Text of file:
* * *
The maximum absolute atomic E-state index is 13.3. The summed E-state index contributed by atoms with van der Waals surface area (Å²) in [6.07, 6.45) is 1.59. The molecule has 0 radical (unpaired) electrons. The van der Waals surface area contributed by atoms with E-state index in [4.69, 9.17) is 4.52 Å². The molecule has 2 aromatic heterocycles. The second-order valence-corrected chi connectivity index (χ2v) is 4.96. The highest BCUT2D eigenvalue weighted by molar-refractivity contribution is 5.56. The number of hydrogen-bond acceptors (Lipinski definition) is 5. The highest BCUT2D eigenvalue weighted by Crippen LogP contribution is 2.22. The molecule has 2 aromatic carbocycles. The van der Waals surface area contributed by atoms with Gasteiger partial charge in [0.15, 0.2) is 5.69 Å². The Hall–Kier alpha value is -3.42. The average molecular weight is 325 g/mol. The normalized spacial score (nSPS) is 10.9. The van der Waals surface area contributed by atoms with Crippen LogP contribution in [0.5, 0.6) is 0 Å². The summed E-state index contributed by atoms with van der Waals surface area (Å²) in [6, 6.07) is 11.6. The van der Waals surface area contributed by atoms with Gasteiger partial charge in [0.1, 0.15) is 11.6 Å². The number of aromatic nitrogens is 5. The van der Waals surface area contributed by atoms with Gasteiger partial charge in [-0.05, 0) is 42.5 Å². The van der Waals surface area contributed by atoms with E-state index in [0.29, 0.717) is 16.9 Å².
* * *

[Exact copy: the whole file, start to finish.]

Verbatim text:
The maximum absolute atomic E-state index is 13.3. The summed E-state index contributed by atoms with van der Waals surface area (Å²) in [6.07, 6.45) is 1.59. The molecule has 0 radical (unpaired) electrons. The van der Waals surface area contributed by atoms with E-state index in [4.69, 9.17) is 4.52 Å². The molecule has 2 aromatic heterocycles. The second-order valence-corrected chi connectivity index (χ2v) is 4.96. The highest BCUT2D eigenvalue weighted by molar-refractivity contribution is 5.56. The number of hydrogen-bond acceptors (Lipinski definition) is 5. The highest BCUT2D eigenvalue weighted by Crippen LogP contribution is 2.22. The molecule has 2 aromatic carbocycles. The van der Waals surface area contributed by atoms with Gasteiger partial charge in [0.15, 0.2) is 5.69 Å². The Hall–Kier alpha value is -3.42. The average molecular weight is 325 g/mol. The normalized spacial score (nSPS) is 10.9. The van der Waals surface area contributed by atoms with Crippen LogP contribution in [0.5, 0.6) is 0 Å². The summed E-state index contributed by atoms with van der Waals surface area (Å²) in [6, 6.07) is 11.6. The van der Waals surface area contributed by atoms with Gasteiger partial charge in [0.1, 0.15) is 11.6 Å². The number of aromatic nitrogens is 5. The van der Waals surface area contributed by atoms with Gasteiger partial charge in [-0.05, 0) is 42.5 Å². The van der Waals surface area contributed by atoms with E-state index in [0.29, 0.717) is 16.9 Å².